Along the hike there were nice examples of cross bedding seen in a lot of the sandstone. Since it may be hard to tell from the picture below I added some nifty red lines to help in the visualization. While this example is not in situ, cross bedding was seen in the MSS to show it was not overturned.

The hike up to the first vista point is pretty straight forward, up and down a few hills, across a stream or two, but after that it gets more interesting. From this point the incline steepens, and your path is more likely to be MSS than the soft soil it was before. Once we reached the top (and took a desired breather) the trek along the ridge was full of great views of the Fort Valley and the other side of the basket. It was also visible that the beds of MSS were dipping towards the valley, some as steeply as 75°. Combined with the cross bedding orienting our paleo-up position this shows how Massanutten Mountain is part of a synclinorium. The entire valley is folded down in a syncline with parasitic folds as part of it, and the MSS is so durable it weathers away at a slower rate than the surrounding shale.  Much like the quartz pebbles in the conglomerate, Massanutten Mountain sticks out in high relief of the valley.

Along the ridge was where we set ourselves down and enjoyed some turkey sandwiches and fresh strawberries, and I can probably think of a million worse places to have a lunch than here:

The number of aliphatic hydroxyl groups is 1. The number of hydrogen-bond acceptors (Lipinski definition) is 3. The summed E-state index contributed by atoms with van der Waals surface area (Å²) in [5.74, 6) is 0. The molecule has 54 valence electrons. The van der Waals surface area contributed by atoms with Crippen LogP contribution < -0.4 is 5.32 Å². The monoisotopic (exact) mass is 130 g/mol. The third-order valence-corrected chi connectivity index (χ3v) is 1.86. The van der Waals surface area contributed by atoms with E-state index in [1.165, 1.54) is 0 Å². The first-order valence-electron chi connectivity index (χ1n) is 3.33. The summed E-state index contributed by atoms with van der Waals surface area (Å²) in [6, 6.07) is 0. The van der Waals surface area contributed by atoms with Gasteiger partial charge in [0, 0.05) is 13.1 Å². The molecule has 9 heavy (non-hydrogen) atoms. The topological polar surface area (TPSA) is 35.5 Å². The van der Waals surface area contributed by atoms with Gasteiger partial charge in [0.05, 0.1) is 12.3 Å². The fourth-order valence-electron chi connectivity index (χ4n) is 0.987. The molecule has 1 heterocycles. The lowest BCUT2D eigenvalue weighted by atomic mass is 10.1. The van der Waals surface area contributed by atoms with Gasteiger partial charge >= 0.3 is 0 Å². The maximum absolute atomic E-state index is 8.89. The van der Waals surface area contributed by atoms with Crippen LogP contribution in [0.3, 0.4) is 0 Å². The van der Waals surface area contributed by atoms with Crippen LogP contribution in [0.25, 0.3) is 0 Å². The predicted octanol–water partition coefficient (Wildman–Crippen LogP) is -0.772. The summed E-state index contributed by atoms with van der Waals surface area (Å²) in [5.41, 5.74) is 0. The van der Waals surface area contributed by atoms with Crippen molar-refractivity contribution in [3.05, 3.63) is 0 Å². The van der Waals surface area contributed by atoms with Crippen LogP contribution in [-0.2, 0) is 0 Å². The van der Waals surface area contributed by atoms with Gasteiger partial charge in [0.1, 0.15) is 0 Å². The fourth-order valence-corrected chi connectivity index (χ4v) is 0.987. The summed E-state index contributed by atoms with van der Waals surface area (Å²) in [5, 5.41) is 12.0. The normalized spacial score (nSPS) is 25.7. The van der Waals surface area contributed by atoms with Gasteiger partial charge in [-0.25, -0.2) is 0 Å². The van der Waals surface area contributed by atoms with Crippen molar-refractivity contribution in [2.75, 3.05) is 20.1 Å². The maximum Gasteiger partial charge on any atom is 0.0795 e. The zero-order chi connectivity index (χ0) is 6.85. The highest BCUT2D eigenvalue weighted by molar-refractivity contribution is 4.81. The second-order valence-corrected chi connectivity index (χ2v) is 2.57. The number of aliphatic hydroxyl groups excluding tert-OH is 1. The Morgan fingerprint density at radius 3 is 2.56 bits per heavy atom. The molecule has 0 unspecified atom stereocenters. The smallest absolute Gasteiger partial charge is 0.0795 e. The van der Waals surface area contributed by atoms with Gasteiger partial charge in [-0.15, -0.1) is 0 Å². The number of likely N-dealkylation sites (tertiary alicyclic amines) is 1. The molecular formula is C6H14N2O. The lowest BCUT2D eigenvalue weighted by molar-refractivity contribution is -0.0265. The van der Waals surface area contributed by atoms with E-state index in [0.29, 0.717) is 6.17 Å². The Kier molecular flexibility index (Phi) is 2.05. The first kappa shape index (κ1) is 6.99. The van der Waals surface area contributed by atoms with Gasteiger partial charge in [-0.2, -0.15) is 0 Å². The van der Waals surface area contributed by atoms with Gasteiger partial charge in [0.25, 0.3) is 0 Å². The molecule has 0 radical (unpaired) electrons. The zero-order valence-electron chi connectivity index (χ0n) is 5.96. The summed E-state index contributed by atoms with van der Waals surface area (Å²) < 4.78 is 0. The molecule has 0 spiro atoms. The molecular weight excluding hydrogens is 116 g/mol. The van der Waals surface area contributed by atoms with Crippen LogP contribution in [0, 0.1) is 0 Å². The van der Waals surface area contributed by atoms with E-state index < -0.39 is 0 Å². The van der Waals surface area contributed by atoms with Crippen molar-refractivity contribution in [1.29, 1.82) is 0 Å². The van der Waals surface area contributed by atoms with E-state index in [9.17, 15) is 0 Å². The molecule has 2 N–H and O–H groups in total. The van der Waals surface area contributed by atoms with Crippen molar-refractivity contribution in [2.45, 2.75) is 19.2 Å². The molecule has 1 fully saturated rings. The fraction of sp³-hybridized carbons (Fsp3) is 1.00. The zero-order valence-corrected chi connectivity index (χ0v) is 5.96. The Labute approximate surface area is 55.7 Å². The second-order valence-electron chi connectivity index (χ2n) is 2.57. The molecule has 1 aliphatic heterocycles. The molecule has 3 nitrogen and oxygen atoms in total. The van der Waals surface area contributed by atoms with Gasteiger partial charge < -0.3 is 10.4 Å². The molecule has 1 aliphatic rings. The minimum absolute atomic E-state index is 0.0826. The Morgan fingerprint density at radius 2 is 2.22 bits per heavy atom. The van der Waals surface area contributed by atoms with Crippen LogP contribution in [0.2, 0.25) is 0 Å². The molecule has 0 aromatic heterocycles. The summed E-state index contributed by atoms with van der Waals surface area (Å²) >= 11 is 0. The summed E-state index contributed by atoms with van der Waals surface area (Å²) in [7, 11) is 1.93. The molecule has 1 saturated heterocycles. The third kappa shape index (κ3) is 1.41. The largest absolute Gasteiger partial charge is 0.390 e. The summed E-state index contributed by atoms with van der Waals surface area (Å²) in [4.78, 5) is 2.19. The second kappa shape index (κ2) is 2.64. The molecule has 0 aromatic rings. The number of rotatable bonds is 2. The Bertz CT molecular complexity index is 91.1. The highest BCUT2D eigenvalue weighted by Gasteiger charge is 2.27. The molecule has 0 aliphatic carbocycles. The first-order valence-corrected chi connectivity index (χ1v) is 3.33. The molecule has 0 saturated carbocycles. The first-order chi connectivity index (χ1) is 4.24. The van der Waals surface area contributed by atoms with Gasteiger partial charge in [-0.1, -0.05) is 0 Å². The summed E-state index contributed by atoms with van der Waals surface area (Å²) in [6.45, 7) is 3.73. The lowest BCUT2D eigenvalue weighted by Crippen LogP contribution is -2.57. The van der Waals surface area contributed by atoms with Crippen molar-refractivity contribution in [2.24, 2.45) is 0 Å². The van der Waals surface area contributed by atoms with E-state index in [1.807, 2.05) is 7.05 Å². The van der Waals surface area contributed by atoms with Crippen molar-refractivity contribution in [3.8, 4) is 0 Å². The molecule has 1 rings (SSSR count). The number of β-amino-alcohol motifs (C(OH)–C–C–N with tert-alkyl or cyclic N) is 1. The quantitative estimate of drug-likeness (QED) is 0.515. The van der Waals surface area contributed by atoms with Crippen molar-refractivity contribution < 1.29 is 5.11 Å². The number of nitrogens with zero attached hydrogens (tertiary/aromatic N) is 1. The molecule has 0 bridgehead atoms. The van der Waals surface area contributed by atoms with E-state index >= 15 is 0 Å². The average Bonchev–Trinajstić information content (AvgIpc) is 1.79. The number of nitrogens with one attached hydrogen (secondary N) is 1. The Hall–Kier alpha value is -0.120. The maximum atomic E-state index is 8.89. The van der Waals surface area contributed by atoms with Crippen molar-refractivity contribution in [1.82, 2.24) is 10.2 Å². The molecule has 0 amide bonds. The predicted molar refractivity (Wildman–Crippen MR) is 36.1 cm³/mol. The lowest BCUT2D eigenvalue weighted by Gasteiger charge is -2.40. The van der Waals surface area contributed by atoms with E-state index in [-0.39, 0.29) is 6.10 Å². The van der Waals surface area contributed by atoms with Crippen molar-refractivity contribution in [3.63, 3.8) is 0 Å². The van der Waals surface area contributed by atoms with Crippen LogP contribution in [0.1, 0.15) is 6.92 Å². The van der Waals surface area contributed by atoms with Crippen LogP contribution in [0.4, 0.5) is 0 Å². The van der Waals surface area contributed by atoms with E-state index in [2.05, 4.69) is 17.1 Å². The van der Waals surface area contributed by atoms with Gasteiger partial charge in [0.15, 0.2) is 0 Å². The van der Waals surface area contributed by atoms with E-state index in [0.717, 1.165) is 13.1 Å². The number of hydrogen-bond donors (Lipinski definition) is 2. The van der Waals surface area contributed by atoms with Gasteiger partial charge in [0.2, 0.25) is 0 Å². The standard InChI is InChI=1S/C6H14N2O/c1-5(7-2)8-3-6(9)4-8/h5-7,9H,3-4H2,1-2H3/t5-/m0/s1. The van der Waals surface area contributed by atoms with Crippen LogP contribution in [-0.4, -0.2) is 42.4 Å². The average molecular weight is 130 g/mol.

We were also privy to some wildlife besides the vicious attack dog we brought with us. Up top we saw one of Virginia’s two vultures, the black vulture, which is distinguishable by the white tips to its otherwise black wings. And along the lower half of the trail we saw this little guy who I think is a gypsy moth, though I am admittedly not great at identifying my caterpillars.

The trip down was swifter and a little easier on the legs, though we were all pretty tired at this point. None more so than the dog who eventually just stopped walking and decided she had had enough. So let me ask you, who is the subservient one in this relationship then?

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For the people (both of you) who requested the video:

At 0:17 the video switches to a point when the temperature was hotter. Notice how the movement becomes more intense.


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After spending an evening around a campfire spinning some good ole’ Ben Roethlisberger yarns, and good night sleep was needed. Unfortunately, we were in for a night of hurricane force winds. Not really, but it was pretty windy and the tent kept slapping me in the face all night. It must not be a fan of my low-brow satirical sense of humor.

Today we hopped back in the van and headed out towards Skyline Drive; which if you don’t live in Virginia, is where city folk bring traffic to rural folk. It is also a great place for some pretty spectacular views of the Commonwealth and West Virginia, and some pretty decent hiking trails.

After making a few stops along the road at some beautiful, if not incredible windy, overlooks, we parked and set out down the Limberlost Trail (Google Earth file). What the Limberlost trail lacks in strenuous hiking it makes up in a two geologically exciting outcrops of columnar jointing in basalt flows. This basalt is part of the Catoctin Formation which flowed to the surface during the rifting of Rodinia. The Catoctin is younger slightly as the Swift Run in found beneath it. As the basalt cooled, it contracted and cracked, leaving (for the most part) hexagonal columns with arrest lines running perpendicular to the joint surface, for every period of jointing.